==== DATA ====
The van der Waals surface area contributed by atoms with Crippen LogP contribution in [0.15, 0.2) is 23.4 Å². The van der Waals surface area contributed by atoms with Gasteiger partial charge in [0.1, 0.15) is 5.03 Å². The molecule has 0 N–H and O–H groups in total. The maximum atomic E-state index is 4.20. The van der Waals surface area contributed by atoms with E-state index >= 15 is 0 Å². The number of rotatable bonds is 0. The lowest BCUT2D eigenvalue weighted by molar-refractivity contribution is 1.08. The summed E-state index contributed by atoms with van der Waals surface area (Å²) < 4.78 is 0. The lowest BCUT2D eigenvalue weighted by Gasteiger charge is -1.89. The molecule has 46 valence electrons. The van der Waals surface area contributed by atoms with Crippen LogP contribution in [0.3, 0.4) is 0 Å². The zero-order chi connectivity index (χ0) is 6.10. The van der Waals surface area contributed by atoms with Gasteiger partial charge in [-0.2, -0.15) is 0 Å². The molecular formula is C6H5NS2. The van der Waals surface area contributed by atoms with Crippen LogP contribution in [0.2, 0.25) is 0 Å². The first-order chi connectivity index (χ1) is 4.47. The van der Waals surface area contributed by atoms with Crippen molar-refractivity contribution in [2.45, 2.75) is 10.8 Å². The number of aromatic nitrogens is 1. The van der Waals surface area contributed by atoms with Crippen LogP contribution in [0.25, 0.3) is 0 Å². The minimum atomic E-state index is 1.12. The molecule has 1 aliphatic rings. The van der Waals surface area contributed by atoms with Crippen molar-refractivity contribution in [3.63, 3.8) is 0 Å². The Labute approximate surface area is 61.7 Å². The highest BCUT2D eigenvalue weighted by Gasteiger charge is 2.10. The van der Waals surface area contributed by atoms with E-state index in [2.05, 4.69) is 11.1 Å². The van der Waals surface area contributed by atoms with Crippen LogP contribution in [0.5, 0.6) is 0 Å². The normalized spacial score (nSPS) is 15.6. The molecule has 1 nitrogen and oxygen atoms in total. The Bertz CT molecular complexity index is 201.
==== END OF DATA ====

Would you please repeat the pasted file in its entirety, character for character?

The van der Waals surface area contributed by atoms with Crippen LogP contribution in [0.15, 0.2) is 23.4 Å². The van der Waals surface area contributed by atoms with Gasteiger partial charge in [0.1, 0.15) is 5.03 Å². The molecule has 0 N–H and O–H groups in total. The maximum atomic E-state index is 4.20. The van der Waals surface area contributed by atoms with E-state index >= 15 is 0 Å². The number of rotatable bonds is 0. The lowest BCUT2D eigenvalue weighted by molar-refractivity contribution is 1.08. The summed E-state index contributed by atoms with van der Waals surface area (Å²) < 4.78 is 0. The lowest BCUT2D eigenvalue weighted by Gasteiger charge is -1.89. The molecule has 46 valence electrons. The van der Waals surface area contributed by atoms with Crippen LogP contribution in [0.3, 0.4) is 0 Å². The zero-order chi connectivity index (χ0) is 6.10. The van der Waals surface area contributed by atoms with Gasteiger partial charge in [-0.2, -0.15) is 0 Å². The molecular formula is C6H5NS2. The van der Waals surface area contributed by atoms with Crippen LogP contribution in [0.2, 0.25) is 0 Å². The first-order chi connectivity index (χ1) is 4.47. The van der Waals surface area contributed by atoms with Crippen molar-refractivity contribution in [2.45, 2.75) is 10.8 Å². The number of aromatic nitrogens is 1. The van der Waals surface area contributed by atoms with Crippen LogP contribution in [0.25, 0.3) is 0 Å². The minimum atomic E-state index is 1.12. The molecule has 1 aliphatic rings. The van der Waals surface area contributed by atoms with Crippen molar-refractivity contribution in [3.63, 3.8) is 0 Å². The Labute approximate surface area is 61.7 Å². The highest BCUT2D eigenvalue weighted by Gasteiger charge is 2.10. The van der Waals surface area contributed by atoms with E-state index in [2.05, 4.69) is 11.1 Å². The van der Waals surface area contributed by atoms with Crippen LogP contribution in [0.5, 0.6) is 0 Å². The normalized spacial score (nSPS) is 15.6. The molecule has 1 nitrogen and oxygen atoms in total. The Bertz CT molecular complexity index is 201.